Tunis Lake forms the southern part of the Gulf of Tunis and was formed in the 11th century AD. Although the lake is a separate basin due to silting and disconnected from the sea, it is not disconnected from its environment and is affected by multiple factors. The lagoon has been divided into Northern and Southern lakes since the French dredged a navigation canal in 1881 to allow boats to enter Tunis harbour. The lake provides food for more than 100 bird species that winter in the lake, as well as for the yellow-legged gulls and egrets that nest there. Commercial fisheries operating in the lake produce up to 500 tonnes a year. The lake has been seriously degraded during the 20th century as a result of modern urban development. It is a Ramsar site and an IUCN category IV natural reserve. As a wetland of national importance (category VIII), it is protected by the Forestry code and has been a natural reserve since 1993.
Settlements and structures (ancient/traditional/modern)
In the 2nd century BC, when the lake was still open to the sea, it was the site of a Carthaginian port whose remains are still visible today. Chikly Fort, built on the island of Chikly, was initially constructed by the Aghlabids between 800 and 900 AD and later abandoned. The Spanish re-built it in the 16th century as part of the city defences and renamed it ‘Santiago Fort’. The fort was restored in the 1990s. Ceramics, coins and brightly-coloured mosaics from the Roman and Byzantine periods have also been discovered at the site. The lakes’ cultural interest is also linked to their proximity to the Medina of Tunis, a UNESCO World Heritage Site enclosed by the modern city of Tunis. The Medina includes approximately 700 monuments—palaces, mosques, mausoleums, etc.—dating from the Almohad and Hafsid eras (13th-16th centuries AD).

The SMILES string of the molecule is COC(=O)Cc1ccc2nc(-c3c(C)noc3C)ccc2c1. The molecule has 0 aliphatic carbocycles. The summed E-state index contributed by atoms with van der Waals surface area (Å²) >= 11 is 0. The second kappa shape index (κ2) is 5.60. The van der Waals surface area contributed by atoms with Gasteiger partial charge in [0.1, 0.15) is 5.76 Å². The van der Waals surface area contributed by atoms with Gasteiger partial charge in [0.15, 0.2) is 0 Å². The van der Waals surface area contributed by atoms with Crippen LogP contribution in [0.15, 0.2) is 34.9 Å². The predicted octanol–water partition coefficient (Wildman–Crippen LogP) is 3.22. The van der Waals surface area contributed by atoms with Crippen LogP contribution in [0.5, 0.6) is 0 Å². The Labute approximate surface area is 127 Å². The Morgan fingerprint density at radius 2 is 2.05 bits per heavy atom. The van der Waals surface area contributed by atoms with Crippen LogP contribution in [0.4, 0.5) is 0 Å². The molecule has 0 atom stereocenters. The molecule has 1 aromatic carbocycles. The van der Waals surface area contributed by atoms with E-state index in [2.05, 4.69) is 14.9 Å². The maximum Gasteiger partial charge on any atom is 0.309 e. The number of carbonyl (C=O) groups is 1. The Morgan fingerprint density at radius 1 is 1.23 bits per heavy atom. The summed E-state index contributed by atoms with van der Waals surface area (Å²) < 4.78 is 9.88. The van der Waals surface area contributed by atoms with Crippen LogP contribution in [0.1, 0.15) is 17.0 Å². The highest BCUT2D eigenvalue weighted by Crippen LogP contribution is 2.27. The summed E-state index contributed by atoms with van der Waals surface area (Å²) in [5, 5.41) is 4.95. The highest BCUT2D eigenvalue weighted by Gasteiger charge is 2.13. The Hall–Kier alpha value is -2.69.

Littering, eutrophication, domestic wastewater, industrial runoff, poor drainage, population growth and urban development have all compromised the site in the 20th century. Traditional fishing and hunting have also been abandoned and there is little documentation in existence. In the second half of the 20th century, clean-up operations were carried out in the context of large residential urbanisation programmes and the water circulation improved significantly. At the same time, though, the lakeshores were reclaimed, the city expanded, and both natural habitat and cultural values were endangered. However, we can see the results today of the large-scale sanitation programmes that have been undertaken, both in the much improved water quality and the progressive recovery of the lake’s ecological functions.
Scientific research and education
In an effort to reconnect the cultural aspects of the site with the natural habitat, the stakeholders responsible for its protection—a number of NGOs and environmental institutions and administrations—have ascribed to the idea of a Centre for Ecological and Cultural Interpretation of Lake Tunis opposite the nature reserve on the island of Chikly. The Centre’s role will be to present the site of Chikly to the public, communicating its historical and cultural significance, the ecological fragility of its environment and the need to protect this culture, history and ecology.